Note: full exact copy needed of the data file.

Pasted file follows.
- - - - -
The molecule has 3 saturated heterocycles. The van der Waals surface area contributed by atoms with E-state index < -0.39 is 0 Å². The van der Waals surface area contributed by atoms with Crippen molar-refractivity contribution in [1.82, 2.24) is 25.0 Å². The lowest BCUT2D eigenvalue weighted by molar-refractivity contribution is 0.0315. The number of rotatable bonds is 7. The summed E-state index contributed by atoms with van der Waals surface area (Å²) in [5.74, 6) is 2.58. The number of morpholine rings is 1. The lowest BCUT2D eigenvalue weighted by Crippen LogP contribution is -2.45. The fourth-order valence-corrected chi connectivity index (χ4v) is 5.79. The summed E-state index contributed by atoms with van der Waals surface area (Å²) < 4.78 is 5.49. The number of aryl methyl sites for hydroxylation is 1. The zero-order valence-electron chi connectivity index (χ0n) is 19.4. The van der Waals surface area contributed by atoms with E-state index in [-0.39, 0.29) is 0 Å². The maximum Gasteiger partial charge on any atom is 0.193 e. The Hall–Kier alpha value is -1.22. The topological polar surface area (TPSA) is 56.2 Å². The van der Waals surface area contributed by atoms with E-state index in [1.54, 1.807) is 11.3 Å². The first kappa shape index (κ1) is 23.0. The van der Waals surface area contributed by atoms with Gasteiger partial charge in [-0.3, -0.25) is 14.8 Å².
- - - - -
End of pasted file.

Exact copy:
The molecule has 3 saturated heterocycles. The van der Waals surface area contributed by atoms with E-state index < -0.39 is 0 Å². The van der Waals surface area contributed by atoms with Crippen molar-refractivity contribution in [1.82, 2.24) is 25.0 Å². The lowest BCUT2D eigenvalue weighted by molar-refractivity contribution is 0.0315. The number of rotatable bonds is 7. The summed E-state index contributed by atoms with van der Waals surface area (Å²) in [5.74, 6) is 2.58. The number of morpholine rings is 1. The lowest BCUT2D eigenvalue weighted by Crippen LogP contribution is -2.45. The fourth-order valence-corrected chi connectivity index (χ4v) is 5.79. The summed E-state index contributed by atoms with van der Waals surface area (Å²) < 4.78 is 5.49. The number of aryl methyl sites for hydroxylation is 1. The zero-order valence-electron chi connectivity index (χ0n) is 19.4. The van der Waals surface area contributed by atoms with E-state index in [-0.39, 0.29) is 0 Å². The maximum Gasteiger partial charge on any atom is 0.193 e. The Hall–Kier alpha value is -1.22. The topological polar surface area (TPSA) is 56.2 Å². The van der Waals surface area contributed by atoms with E-state index in [1.54, 1.807) is 11.3 Å². The first kappa shape index (κ1) is 23.0. The van der Waals surface area contributed by atoms with Gasteiger partial charge in [-0.3, -0.25) is 14.8 Å².